Many people find that working with their investment advisor is as awkward as dealing with an auto mechanic. We’ve all had that uncomfortable feeling that we’re being taken advantage of, but have no ability to prove it. Just because they hand you back a bag of dirty parts doesn’t mean they really fixed anything or if they are really any good. These concerns relate directly to the quality of investment advice most people are receiving. All portfolios, like automobiles, are designed, built and then maintained. Your performance is dictated by the ability of the professionals doing the work.
Engineering: Who designed and built your portfolio? We all know that there is a large difference between a Pinto and a Porsche. Did your portfolio blowup when this bear market rear-ended you? Unfortunately, most investors’ portfolios suffered major damage because their advisor convinced them that they were driving a Porsche, when they really had a Pinto. If the firm that engineered your portfolio was any good, you should have avoided the damage.
Maintenance: Who takes care of your portfolio? Just like a high-performance automobile needs professional care and consistent maintenance, your portfolio requires attention as well. Portfolio maintenance is making adjustments as market conditions warrant. Most advisors lack the background to adequately build and maintain a portfolio. As such, they hang their hats with large firms that provide them marketing support to grow their client base, analysts to help them suggest investments to clients, and then legal support when things go wrong. Portfolio management is the primary skill that you desire them to have, yet it is precisely the area in which they have little or no real education or experience. Fancy certificates from 3-day seminars at Pebble Beach will not make them a portfolio manager.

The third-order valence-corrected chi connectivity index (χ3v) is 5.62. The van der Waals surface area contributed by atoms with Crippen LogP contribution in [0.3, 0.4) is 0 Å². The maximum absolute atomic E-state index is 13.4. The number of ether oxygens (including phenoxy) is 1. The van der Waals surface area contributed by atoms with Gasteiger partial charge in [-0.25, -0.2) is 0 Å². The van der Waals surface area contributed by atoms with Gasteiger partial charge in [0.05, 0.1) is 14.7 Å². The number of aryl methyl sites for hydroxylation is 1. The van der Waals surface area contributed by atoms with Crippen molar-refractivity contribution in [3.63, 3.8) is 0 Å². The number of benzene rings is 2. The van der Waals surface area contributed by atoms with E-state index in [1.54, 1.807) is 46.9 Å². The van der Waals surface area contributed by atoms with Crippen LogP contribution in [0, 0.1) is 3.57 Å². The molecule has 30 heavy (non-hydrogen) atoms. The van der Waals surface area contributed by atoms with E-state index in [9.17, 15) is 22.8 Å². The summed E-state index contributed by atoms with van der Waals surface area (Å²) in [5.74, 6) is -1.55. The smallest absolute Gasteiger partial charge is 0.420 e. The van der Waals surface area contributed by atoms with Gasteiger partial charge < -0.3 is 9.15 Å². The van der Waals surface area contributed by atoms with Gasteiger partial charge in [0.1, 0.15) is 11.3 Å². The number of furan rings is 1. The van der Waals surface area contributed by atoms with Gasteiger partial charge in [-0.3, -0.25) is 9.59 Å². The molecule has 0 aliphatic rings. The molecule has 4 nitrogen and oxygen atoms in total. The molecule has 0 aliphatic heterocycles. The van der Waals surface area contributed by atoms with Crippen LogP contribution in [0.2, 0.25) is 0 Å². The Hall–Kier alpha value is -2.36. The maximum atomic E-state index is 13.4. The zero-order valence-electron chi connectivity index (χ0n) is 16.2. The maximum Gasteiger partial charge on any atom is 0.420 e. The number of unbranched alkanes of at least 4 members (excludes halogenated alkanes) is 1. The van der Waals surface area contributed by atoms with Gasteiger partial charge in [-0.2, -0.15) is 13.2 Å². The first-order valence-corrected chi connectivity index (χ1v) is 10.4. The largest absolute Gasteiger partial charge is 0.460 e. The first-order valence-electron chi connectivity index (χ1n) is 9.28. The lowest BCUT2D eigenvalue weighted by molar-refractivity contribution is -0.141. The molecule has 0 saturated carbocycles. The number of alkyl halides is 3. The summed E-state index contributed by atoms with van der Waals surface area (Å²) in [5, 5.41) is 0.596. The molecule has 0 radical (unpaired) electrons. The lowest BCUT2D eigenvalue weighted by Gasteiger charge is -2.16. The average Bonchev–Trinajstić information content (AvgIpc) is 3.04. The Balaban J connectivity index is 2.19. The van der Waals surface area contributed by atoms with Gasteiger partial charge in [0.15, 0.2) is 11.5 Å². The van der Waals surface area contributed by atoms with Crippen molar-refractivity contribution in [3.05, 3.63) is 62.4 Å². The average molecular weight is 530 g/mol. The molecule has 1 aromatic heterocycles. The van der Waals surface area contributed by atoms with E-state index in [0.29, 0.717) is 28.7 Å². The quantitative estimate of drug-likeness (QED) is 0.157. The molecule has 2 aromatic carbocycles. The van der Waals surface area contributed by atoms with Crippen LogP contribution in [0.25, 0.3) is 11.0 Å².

Sales: It is through this well marketed business model that most investors have found their advisor and suffered steep investment loses in recent years. In reality, most of these advisors are merely “Used Stock Salesmen” acting as the marketing arm of large financial services firms. Though they are experts at describing features and making us feel comfortable with a purchase, none of us would ever consider taking our cars back to the salesman on the car lot for maintenance. Yet, these firms have convinced their clients that the salesman is really a mechanic as well. Just as selling hundreds of cars does not make the salesman a good mechanic or automotive engineer, convincing hundreds of investors to open accounts does not make the salesman a competent advisor.
While this market will eventually improve, it will not go back to the easy money of the 1995-1999 period. As always, investment skill and risk management will be needed. Consider the past 18 months as your future. If your advisor has guided you through these rough times with little or no damage, you are in good hands. If your advisor let your portfolio suffer during this downturn, then it is time to make a change.
Published in Westlake Magazine – October 2001